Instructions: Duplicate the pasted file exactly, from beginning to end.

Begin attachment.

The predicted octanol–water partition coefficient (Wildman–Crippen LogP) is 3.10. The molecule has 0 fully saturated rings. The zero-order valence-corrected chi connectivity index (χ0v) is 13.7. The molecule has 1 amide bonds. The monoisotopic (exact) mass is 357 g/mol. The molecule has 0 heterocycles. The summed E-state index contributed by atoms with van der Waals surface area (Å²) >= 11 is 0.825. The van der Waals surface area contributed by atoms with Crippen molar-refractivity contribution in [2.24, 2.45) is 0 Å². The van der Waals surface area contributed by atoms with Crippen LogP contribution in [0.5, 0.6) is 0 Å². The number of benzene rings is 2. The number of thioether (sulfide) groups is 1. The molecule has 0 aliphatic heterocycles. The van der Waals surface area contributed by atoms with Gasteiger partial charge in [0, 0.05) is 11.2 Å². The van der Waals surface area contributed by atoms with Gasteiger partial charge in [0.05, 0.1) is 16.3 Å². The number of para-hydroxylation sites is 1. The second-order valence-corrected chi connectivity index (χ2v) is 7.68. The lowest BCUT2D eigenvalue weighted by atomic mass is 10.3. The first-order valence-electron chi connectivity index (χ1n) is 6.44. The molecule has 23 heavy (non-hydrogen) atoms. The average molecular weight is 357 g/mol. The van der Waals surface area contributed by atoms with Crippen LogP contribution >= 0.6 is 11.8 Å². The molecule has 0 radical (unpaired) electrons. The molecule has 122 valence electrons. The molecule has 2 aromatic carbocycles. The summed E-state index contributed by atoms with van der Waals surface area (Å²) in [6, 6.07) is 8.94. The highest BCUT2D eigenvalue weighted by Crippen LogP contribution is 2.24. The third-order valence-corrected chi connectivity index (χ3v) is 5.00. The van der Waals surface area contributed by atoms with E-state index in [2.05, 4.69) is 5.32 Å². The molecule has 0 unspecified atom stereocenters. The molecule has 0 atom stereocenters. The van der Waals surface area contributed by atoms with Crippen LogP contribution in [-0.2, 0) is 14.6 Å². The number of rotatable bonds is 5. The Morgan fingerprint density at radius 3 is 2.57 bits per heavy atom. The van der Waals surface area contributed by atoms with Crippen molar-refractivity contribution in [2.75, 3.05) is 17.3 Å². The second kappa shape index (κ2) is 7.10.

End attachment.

The predicted octanol–water partition coefficient (Wildman–Crippen LogP) is 3.10. The molecule has 0 fully saturated rings. The zero-order valence-corrected chi connectivity index (χ0v) is 13.7. The molecule has 1 amide bonds. The monoisotopic (exact) mass is 357 g/mol. The molecule has 0 heterocycles. The summed E-state index contributed by atoms with van der Waals surface area (Å²) >= 11 is 0.825. The van der Waals surface area contributed by atoms with Crippen molar-refractivity contribution in [2.24, 2.45) is 0 Å². The van der Waals surface area contributed by atoms with Crippen LogP contribution in [0.5, 0.6) is 0 Å². The number of benzene rings is 2. The number of thioether (sulfide) groups is 1. The molecule has 0 aliphatic heterocycles. The van der Waals surface area contributed by atoms with Gasteiger partial charge in [0, 0.05) is 11.2 Å². The van der Waals surface area contributed by atoms with Gasteiger partial charge in [0.05, 0.1) is 16.3 Å². The number of para-hydroxylation sites is 1. The second-order valence-corrected chi connectivity index (χ2v) is 7.68. The lowest BCUT2D eigenvalue weighted by atomic mass is 10.3. The first-order valence-electron chi connectivity index (χ1n) is 6.44. The molecule has 23 heavy (non-hydrogen) atoms. The average molecular weight is 357 g/mol. The van der Waals surface area contributed by atoms with Crippen LogP contribution >= 0.6 is 11.8 Å². The molecule has 0 radical (unpaired) electrons. The molecule has 122 valence electrons. The molecule has 2 aromatic carbocycles. The summed E-state index contributed by atoms with van der Waals surface area (Å²) in [6, 6.07) is 8.94. The highest BCUT2D eigenvalue weighted by Crippen LogP contribution is 2.24. The third-order valence-corrected chi connectivity index (χ3v) is 5.00. The van der Waals surface area contributed by atoms with E-state index in [2.05, 4.69) is 5.32 Å². The molecule has 0 unspecified atom stereocenters. The molecule has 0 atom stereocenters. The van der Waals surface area contributed by atoms with Crippen LogP contribution in [-0.2, 0) is 14.6 Å². The number of rotatable bonds is 5. The Morgan fingerprint density at radius 3 is 2.57 bits per heavy atom. The van der Waals surface area contributed by atoms with Crippen molar-refractivity contribution in [2.75, 3.05) is 17.3 Å². The second kappa shape index (κ2) is 7.10.